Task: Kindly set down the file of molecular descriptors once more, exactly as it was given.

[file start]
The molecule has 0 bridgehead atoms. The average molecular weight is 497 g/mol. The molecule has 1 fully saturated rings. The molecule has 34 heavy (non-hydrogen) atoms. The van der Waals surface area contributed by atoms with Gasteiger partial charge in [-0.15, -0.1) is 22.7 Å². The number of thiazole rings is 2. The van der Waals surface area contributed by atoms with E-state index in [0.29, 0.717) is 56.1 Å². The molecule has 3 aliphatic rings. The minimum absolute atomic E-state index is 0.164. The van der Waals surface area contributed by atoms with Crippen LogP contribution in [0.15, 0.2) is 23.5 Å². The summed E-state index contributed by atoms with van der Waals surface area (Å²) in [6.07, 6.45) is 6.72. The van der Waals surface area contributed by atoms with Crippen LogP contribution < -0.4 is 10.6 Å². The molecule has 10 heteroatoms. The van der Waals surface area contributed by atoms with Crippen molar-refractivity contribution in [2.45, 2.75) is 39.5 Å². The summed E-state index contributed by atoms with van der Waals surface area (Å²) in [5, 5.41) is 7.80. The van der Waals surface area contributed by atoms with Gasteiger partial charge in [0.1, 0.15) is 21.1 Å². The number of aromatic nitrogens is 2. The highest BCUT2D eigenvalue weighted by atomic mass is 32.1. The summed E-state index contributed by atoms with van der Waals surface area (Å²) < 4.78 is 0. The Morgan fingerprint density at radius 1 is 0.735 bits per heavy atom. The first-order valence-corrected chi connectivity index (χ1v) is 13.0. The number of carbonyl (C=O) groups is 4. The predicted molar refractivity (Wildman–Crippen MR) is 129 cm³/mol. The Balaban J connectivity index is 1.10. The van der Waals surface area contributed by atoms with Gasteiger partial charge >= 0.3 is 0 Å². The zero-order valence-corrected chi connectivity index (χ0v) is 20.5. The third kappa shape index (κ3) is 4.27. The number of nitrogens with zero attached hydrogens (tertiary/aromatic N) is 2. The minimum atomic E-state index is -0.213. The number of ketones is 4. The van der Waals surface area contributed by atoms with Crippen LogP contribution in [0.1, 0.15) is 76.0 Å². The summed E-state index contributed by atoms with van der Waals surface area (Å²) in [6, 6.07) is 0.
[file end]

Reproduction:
The molecule has 0 bridgehead atoms. The average molecular weight is 497 g/mol. The molecule has 1 fully saturated rings. The molecule has 34 heavy (non-hydrogen) atoms. The van der Waals surface area contributed by atoms with Gasteiger partial charge in [-0.15, -0.1) is 22.7 Å². The number of thiazole rings is 2. The van der Waals surface area contributed by atoms with E-state index in [0.29, 0.717) is 56.1 Å². The molecule has 3 aliphatic rings. The minimum absolute atomic E-state index is 0.164. The van der Waals surface area contributed by atoms with Crippen LogP contribution in [0.15, 0.2) is 23.5 Å². The summed E-state index contributed by atoms with van der Waals surface area (Å²) in [6.07, 6.45) is 6.72. The van der Waals surface area contributed by atoms with Crippen LogP contribution < -0.4 is 10.6 Å². The molecule has 10 heteroatoms. The van der Waals surface area contributed by atoms with Crippen molar-refractivity contribution in [2.45, 2.75) is 39.5 Å². The summed E-state index contributed by atoms with van der Waals surface area (Å²) in [5, 5.41) is 7.80. The van der Waals surface area contributed by atoms with Gasteiger partial charge in [0.1, 0.15) is 21.1 Å². The number of aromatic nitrogens is 2. The highest BCUT2D eigenvalue weighted by atomic mass is 32.1. The summed E-state index contributed by atoms with van der Waals surface area (Å²) < 4.78 is 0. The Morgan fingerprint density at radius 1 is 0.735 bits per heavy atom. The first-order valence-corrected chi connectivity index (χ1v) is 13.0. The number of carbonyl (C=O) groups is 4. The predicted molar refractivity (Wildman–Crippen MR) is 129 cm³/mol. The Balaban J connectivity index is 1.10. The van der Waals surface area contributed by atoms with Gasteiger partial charge >= 0.3 is 0 Å². The zero-order valence-corrected chi connectivity index (χ0v) is 20.5. The third kappa shape index (κ3) is 4.27. The number of nitrogens with zero attached hydrogens (tertiary/aromatic N) is 2. The minimum atomic E-state index is -0.213. The number of ketones is 4. The van der Waals surface area contributed by atoms with Crippen LogP contribution in [0.1, 0.15) is 76.0 Å². The summed E-state index contributed by atoms with van der Waals surface area (Å²) in [6, 6.07) is 0.